These animals are being exploited for their rare skins, bones, ivory, horns etc. Exotic pets such as birds, snakes, lizards, snakes and tigers are also smuggled illegally across borders. They have been smuggled and continue to be smuggled in creative ways such as in luggage or confined in water bottles during transport. This Market also includes parts of animals, such as heads and limbs; and whether or not the animal is dead or alive. Some examples of this would be a Gorilla Paw and a Tiger head. Poachers find that the incentives often outweigh the fines when hunting these creatures, which keeps this multibillion-dollar industry alive. Meaning, the poacher would make more selling the item than they would have to pay if they were caught.

According to the book ‘Ivory Horn and Blood: behind the Elephant and Rhinoceros Poaching Crisis’ by Ronald Orenstein, The elephant population has declined from approximately 10 million to about 400,000. The black rhino population has declined from about 1 million to 3500. This is less than 1/3rd of one percent. These animals are exploited for their ivory tusks and horns. Ivory is used for its delicacy in intricate carvings and its pure white tint. Rhino horns have actually been used in Chinese medicine for the past 2,000 years. The rhino horn is also a symbol of wealth due to its high prices of approximately $65,000 per Kg. The average rhino horn weighs between 3-8 Kg (Poaching Facts) which equates to approximately $180,000-520,000 per horn.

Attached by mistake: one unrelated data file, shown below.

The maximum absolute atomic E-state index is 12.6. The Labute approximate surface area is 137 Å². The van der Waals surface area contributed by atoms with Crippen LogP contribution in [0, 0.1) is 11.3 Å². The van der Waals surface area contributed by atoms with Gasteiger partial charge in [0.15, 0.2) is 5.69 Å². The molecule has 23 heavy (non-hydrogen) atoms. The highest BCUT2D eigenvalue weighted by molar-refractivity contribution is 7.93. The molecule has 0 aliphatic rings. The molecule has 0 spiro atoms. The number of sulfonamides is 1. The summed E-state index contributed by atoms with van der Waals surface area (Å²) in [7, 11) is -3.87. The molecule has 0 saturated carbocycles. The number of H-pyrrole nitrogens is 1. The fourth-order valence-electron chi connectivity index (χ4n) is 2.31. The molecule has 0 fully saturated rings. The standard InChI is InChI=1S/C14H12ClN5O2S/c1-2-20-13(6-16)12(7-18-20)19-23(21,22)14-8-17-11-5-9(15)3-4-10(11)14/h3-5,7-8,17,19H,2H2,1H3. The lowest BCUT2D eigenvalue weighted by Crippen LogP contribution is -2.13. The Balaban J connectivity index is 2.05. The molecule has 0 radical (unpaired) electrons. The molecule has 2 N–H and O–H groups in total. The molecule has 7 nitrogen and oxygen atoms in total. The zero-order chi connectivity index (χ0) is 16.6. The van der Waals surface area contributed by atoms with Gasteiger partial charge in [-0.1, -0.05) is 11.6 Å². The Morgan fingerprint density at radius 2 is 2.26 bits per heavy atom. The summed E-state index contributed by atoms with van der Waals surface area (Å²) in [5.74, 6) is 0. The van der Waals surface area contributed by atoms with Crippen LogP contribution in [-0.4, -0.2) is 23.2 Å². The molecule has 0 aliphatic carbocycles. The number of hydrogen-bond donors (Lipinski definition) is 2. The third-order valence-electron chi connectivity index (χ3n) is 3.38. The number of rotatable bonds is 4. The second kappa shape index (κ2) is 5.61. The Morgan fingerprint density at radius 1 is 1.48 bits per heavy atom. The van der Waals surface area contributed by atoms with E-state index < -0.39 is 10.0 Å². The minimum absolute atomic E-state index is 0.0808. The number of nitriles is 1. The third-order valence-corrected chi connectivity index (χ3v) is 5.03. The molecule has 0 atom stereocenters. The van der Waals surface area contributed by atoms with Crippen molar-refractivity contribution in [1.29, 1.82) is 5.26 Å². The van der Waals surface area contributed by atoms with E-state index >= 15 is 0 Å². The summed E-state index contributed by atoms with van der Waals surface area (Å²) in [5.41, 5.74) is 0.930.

To continue, poaching and the black market aren’t the only ways of exploiting animals, we also do this by overharvesting our oceans for food. It’s a well-known fact that our population exceeds 7 billion people, this correlates to our species also having a global increase in food consumption. This is seen dramatically in our oceans, particularly near japan where the waters have been dangerously overfished. According to an article titles ‘Excessive Trade’ by the Endangered Species website, “during the last 50 years, stocks of the oceans largest fish (tuna, swordfish, marlin) have declined by 90% due to overfishing.”

Also, “3/4ths of all ocean stocks are now being fished above sustainable levels (Bjelland, et al, pg. 236) There are over 18.9 million fish farmers worldwide, and 90% of them are small scale producers from developing countries. Eight out of 10 of the leading country consumers of seafood are developing countries according to the IMF and UN (International Monetary Fund and the United Nations). Until more efficient ways of fishing are found, these countries will continue to overharvest our oceans.

To conclude, hunting and commercial exploitation comes in various shapes and sizes. It began as a means of survival for our species which over time grew into the problems of poaching and overharvesting. These problems brought upon the Endangered Species Act in the United States. Animals are exploited through the black market by poachers and animal eccentrics for profit, dead or alive. Also, as our population keeps increasing, so will our demand for food sources. Meaning fish will continue to be overharvested by developing countries as we are fishing above their sustainability levels.